Kingsport Times News Monday, August 31, 2015

Northeast stages ambitious 'Oedipus Rex'

October 12th, 2011 3:55 am by staff report

   An abandoned child. A murdered king. A deadly secret.

   Northeast State Community College’s theater department brings these classic elements of “Oedipus Rex” to life in a fierce and visually arresting new production.

   The show combines Sophocles’ tragic tale — a standard in most English and theater classes — with postmodern staging to create an elaborate drama unlike anything ever staged by Northeast State Theater.

   “This is the most ambitious technical production we have ever attempted,” said Brad McKenzie, the play’s director. “With the masks, lighting and entire production, we are raising the bar of expectation for what an audience can expect to see in community college theater.”

   Performances will be staged at 7:30 p.m., Oct. 13-15 and at 2:30 and 7:30 p.m., Oct. 16 in the Wellmont Regional Center for the Performing Arts on the college’s main campus, adjacent to Tri-Cities Regional Airport in Blountville.

   The play opens with King Oedipus facing a terrible curse that has befallen the city of Thebes. He sends his brotherin-law, Creon, to seek the advice of Apollo and restore order.

   Creon informs Oedipus that the curse will be lifted if the murderer of Laius, the former king of Thebes, is punished.

   Oedipus dedicates himself to the discovery and prosecution of Laius’ murderer. He questions unwilling citizens, including the blind prophet Teiresias, who gives the new king a dire warning.

   While his wife, Jocasta, begs him to ignore the prophecy, Oedipus obsessively seeks to learn why he was abandoned as an infant and adopted by another family. His search leads him to a series of horrifying revelations about Laius’ death, his wife, Jocasta, their children and his own fate.

   McKenzie and students Adam Honeycutt, Richard Curtis and Derek Smithpeters began formulating the play’s technical aspects earlier this year.

   “It is fantastic to have student designers spend this much time with a production,” said Elizabeth M. Sloan, instructor and director of the Northeast State Theater program. “It is a lot of hard work, and as an actor, I’m excited to see the production come together with the cast and these creations.”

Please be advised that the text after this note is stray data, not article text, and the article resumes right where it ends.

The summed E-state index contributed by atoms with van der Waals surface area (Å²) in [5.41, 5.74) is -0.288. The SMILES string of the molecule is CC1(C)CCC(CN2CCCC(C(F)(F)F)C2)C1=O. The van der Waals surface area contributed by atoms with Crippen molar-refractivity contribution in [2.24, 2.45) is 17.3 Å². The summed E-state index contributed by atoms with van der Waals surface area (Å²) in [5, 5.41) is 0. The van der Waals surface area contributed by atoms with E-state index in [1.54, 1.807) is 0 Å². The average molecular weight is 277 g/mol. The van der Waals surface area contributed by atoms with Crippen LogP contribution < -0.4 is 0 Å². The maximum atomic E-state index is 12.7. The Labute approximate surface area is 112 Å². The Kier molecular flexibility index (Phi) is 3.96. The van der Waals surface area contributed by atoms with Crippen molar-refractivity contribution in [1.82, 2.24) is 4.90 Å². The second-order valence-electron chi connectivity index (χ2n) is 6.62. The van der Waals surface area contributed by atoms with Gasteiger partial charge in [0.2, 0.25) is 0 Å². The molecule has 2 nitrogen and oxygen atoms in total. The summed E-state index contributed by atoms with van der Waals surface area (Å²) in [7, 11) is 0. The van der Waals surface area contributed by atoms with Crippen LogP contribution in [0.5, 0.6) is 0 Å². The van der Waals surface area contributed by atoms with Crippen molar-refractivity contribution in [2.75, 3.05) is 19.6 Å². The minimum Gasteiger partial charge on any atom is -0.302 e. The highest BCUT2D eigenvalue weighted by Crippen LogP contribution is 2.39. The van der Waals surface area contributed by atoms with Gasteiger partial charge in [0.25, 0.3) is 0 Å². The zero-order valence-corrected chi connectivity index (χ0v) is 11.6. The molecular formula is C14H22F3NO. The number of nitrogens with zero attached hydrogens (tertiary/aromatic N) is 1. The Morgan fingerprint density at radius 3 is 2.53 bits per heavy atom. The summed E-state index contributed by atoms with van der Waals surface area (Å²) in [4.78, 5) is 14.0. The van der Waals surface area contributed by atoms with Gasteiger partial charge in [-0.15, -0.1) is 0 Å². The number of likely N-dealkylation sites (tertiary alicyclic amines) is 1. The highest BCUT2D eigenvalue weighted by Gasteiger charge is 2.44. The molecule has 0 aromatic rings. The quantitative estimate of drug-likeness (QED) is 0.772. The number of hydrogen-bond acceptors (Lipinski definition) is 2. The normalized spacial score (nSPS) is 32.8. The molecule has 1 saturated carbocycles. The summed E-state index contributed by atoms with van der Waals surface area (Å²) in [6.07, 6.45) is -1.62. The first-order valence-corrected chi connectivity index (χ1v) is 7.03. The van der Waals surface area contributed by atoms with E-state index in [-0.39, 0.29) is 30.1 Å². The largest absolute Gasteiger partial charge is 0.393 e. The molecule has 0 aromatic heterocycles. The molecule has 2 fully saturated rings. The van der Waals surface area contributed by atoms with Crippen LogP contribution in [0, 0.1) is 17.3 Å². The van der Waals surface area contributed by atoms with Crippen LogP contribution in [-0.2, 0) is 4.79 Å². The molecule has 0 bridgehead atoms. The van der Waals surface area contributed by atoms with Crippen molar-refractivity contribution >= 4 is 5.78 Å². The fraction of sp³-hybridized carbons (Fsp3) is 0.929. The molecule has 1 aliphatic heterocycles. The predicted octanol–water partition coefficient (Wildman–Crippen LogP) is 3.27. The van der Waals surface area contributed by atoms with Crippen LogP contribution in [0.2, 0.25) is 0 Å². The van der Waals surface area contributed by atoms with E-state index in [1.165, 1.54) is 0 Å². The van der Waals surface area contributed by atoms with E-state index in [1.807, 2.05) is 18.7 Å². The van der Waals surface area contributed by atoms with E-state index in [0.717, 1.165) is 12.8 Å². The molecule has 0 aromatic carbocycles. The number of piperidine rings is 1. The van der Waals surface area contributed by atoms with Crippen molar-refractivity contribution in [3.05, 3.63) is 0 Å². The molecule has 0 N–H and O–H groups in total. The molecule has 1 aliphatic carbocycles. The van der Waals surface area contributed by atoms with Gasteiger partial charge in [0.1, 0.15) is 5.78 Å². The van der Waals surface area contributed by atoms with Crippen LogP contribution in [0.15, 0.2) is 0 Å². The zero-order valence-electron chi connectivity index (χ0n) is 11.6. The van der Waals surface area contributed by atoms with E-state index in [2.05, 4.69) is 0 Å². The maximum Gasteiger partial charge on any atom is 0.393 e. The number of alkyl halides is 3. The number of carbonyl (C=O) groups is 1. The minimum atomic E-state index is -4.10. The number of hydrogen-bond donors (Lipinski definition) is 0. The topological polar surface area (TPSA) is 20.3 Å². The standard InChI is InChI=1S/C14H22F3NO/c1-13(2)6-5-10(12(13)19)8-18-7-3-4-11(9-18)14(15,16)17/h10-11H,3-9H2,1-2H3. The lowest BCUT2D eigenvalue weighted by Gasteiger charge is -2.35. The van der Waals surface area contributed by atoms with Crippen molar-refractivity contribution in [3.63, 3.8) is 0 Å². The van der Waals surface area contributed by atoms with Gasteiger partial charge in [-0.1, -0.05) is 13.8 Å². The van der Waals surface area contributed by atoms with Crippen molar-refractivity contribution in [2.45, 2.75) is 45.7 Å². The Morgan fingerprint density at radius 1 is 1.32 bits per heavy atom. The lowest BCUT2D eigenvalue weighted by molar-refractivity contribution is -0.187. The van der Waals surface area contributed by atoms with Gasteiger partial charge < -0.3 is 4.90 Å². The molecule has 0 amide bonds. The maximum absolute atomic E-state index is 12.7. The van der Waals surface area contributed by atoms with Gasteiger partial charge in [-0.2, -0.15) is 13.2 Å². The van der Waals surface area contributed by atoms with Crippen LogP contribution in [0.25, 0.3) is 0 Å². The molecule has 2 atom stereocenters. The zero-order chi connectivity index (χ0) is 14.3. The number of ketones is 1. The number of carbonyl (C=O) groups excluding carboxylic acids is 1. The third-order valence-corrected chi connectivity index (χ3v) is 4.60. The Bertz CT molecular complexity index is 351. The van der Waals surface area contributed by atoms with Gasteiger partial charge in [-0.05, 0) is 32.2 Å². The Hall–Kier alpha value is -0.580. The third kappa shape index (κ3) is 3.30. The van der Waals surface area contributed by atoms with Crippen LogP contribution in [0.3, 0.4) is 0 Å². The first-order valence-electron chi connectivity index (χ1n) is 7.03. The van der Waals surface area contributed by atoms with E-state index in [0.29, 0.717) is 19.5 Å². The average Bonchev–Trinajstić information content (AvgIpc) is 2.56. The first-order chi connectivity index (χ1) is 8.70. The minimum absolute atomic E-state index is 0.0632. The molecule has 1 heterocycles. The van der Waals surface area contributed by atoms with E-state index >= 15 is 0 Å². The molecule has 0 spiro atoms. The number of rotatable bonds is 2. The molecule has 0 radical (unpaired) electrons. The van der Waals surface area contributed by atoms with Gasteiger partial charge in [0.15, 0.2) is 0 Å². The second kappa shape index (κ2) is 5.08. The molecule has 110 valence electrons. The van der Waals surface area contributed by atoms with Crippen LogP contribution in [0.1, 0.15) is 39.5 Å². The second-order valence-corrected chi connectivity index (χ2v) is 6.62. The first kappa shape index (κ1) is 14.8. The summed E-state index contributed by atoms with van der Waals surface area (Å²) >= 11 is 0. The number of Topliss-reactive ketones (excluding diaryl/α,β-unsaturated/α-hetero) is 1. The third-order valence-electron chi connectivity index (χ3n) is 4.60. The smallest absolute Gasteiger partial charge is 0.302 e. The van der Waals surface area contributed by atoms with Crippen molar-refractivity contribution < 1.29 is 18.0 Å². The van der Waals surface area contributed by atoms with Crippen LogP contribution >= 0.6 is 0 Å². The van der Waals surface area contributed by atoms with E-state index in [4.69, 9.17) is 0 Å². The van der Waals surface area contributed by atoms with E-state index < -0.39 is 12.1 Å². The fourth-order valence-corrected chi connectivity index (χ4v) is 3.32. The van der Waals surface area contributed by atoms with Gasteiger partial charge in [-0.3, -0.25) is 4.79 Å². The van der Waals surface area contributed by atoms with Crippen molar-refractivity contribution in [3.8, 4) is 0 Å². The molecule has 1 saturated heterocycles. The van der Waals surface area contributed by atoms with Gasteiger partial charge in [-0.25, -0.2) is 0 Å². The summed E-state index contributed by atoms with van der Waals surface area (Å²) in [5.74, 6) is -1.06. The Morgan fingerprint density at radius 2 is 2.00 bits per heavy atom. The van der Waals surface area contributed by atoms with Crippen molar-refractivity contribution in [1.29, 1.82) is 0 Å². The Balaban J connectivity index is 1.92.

In keeping with the tradition of Greek theater, each character in Northeast State’s production of “Oedipus Rex” wears a mask. But McKenzie and crew have added a 21st-century twist through the use of lighting and sound that amplify the dramatic tension and give the audience a surround-sound feel of the characters’ emotional state.

   Curtis searched online and found a formula to create the masks using a combination of joint compound, boiled linseed oil, tissue paper, flour and glue. The result yields sturdy, flexible masks that hold paint and absorb light.

   “I looked at the classic designs and developed a look we wanted,” said Curtis, mask designer and assistant scene designer. “I took Brad’s concept and put a modern spin on the masks.”

   Honeycutt, who worked behind the scenes as stage manager on Northeast State’s productions of “Dracula” and “The Wizard of Oz,” has created the sound cues in “Oedipus” to work in concert with the dialogue and lighting design.

   The task of creating the play’s more morbid effects — deadly gashes and damaged bodies — fell to stage makeup master Smithpeters. As it turns out, common household products work wonders creating the bloody effects of murder and mutilation.

   “We use liquid latex, coffee grounds and oatmeal,” Smithpeters said. “You work with the textures and add some color.”

   Sloan said “Oedipus Rex” showcases Curtis, Honeycutt and Smithpeters’ talents on a grand scale.

   “We have one of the best technical departments of any college theater program in this region,” Sloan said. “I am delighted and amazed at the imagination and quality the students are putting into this production.”

   A Northeast Status alumnus, McKenzie earned a master of fine arts in theater design from the University of Southern Mississippi before bringing his talents back to Blountville.

   His work earned him a design award from the John F. Kennedy Center for the Performing Arts, and he has high hopes that Northeast State’s production of “Oedipus Rex” will be nominated for next year’s Kennedy Center Awards.

   Tickets are $8 for adults; $6 for non-Northeast State students, seniors, military veterans and emergency personnel; and free to current Northeast State students, who must pick up their tickets at the box office.

   Tickets can be purchased online at   or at the theater’s box office one hour prior to the show.

   For more information, call (423) 354-2479 or (423) 323-0218.

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